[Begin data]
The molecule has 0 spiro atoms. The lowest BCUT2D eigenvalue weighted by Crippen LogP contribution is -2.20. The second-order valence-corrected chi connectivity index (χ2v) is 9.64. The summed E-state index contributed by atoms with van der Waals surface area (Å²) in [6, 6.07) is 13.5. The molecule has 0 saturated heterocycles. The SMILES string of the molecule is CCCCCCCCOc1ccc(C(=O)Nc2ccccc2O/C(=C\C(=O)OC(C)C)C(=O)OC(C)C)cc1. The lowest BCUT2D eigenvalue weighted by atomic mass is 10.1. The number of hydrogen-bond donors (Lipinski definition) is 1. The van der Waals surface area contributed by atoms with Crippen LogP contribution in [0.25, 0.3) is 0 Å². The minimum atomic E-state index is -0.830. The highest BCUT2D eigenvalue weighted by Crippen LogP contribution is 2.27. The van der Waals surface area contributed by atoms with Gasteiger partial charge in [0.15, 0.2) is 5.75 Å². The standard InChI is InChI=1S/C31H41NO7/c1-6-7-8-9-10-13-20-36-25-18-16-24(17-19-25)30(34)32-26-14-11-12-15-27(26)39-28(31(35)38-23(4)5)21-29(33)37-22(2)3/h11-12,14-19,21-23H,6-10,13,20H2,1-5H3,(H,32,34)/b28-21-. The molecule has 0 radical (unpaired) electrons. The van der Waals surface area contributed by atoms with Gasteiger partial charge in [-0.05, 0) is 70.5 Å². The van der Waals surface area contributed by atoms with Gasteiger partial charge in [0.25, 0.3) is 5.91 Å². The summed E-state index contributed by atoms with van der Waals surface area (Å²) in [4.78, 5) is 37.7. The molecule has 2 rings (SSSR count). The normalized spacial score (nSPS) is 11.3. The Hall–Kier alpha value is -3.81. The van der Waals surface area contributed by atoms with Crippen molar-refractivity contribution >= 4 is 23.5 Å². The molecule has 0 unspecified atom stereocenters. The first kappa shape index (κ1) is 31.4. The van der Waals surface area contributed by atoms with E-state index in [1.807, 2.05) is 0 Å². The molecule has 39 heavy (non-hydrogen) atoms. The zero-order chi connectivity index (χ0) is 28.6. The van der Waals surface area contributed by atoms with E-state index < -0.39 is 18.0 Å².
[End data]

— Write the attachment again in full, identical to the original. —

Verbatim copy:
The molecule has 0 spiro atoms. The lowest BCUT2D eigenvalue weighted by Crippen LogP contribution is -2.20. The second-order valence-corrected chi connectivity index (χ2v) is 9.64. The summed E-state index contributed by atoms with van der Waals surface area (Å²) in [6, 6.07) is 13.5. The molecule has 0 saturated heterocycles. The SMILES string of the molecule is CCCCCCCCOc1ccc(C(=O)Nc2ccccc2O/C(=C\C(=O)OC(C)C)C(=O)OC(C)C)cc1. The lowest BCUT2D eigenvalue weighted by atomic mass is 10.1. The number of hydrogen-bond donors (Lipinski definition) is 1. The van der Waals surface area contributed by atoms with Crippen LogP contribution in [0.25, 0.3) is 0 Å². The minimum atomic E-state index is -0.830. The highest BCUT2D eigenvalue weighted by Crippen LogP contribution is 2.27. The van der Waals surface area contributed by atoms with Gasteiger partial charge in [0.15, 0.2) is 5.75 Å². The standard InChI is InChI=1S/C31H41NO7/c1-6-7-8-9-10-13-20-36-25-18-16-24(17-19-25)30(34)32-26-14-11-12-15-27(26)39-28(31(35)38-23(4)5)21-29(33)37-22(2)3/h11-12,14-19,21-23H,6-10,13,20H2,1-5H3,(H,32,34)/b28-21-. The molecule has 0 radical (unpaired) electrons. The van der Waals surface area contributed by atoms with Gasteiger partial charge in [-0.05, 0) is 70.5 Å². The van der Waals surface area contributed by atoms with Gasteiger partial charge in [0.25, 0.3) is 5.91 Å². The summed E-state index contributed by atoms with van der Waals surface area (Å²) in [4.78, 5) is 37.7. The molecule has 2 rings (SSSR count). The normalized spacial score (nSPS) is 11.3. The Hall–Kier alpha value is -3.81. The van der Waals surface area contributed by atoms with Crippen molar-refractivity contribution >= 4 is 23.5 Å². The molecule has 0 unspecified atom stereocenters. The first kappa shape index (κ1) is 31.4. The van der Waals surface area contributed by atoms with E-state index in [1.807, 2.05) is 0 Å². The molecule has 39 heavy (non-hydrogen) atoms. The zero-order chi connectivity index (χ0) is 28.6. The van der Waals surface area contributed by atoms with E-state index < -0.39 is 18.0 Å².